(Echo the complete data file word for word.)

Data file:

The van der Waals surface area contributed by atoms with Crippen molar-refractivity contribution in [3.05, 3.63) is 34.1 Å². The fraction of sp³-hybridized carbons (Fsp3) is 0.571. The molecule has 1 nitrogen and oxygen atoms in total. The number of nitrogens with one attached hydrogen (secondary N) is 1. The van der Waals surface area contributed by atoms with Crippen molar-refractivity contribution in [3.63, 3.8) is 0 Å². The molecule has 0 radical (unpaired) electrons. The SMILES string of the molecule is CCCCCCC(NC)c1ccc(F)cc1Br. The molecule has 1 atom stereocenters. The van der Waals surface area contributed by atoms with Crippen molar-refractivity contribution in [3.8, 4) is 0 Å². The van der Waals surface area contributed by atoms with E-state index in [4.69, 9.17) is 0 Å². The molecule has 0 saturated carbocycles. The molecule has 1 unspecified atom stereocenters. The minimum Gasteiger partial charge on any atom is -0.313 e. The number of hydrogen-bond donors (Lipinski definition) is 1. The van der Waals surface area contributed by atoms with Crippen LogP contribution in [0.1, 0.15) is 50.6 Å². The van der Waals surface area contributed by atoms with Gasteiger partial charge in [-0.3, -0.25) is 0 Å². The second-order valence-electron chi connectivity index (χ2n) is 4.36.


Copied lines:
The van der Waals surface area contributed by atoms with Crippen molar-refractivity contribution in [3.05, 3.63) is 34.1 Å². The fraction of sp³-hybridized carbons (Fsp3) is 0.571. The molecule has 1 nitrogen and oxygen atoms in total. The number of nitrogens with one attached hydrogen (secondary N) is 1. The van der Waals surface area contributed by atoms with Crippen molar-refractivity contribution in [3.63, 3.8) is 0 Å². The molecule has 0 radical (unpaired) electrons. The SMILES string of the molecule is CCCCCCC(NC)c1ccc(F)cc1Br. The molecule has 1 atom stereocenters. The van der Waals surface area contributed by atoms with Crippen molar-refractivity contribution in [3.8, 4) is 0 Å². The van der Waals surface area contributed by atoms with E-state index in [4.69, 9.17) is 0 Å². The molecule has 0 saturated carbocycles. The molecule has 1 unspecified atom stereocenters. The minimum Gasteiger partial charge on any atom is -0.313 e. The number of hydrogen-bond donors (Lipinski definition) is 1. The van der Waals surface area contributed by atoms with Crippen LogP contribution in [0.1, 0.15) is 50.6 Å². The van der Waals surface area contributed by atoms with Gasteiger partial charge in [-0.3, -0.25) is 0 Å². The second-order valence-electron chi connectivity index (χ2n) is 4.36.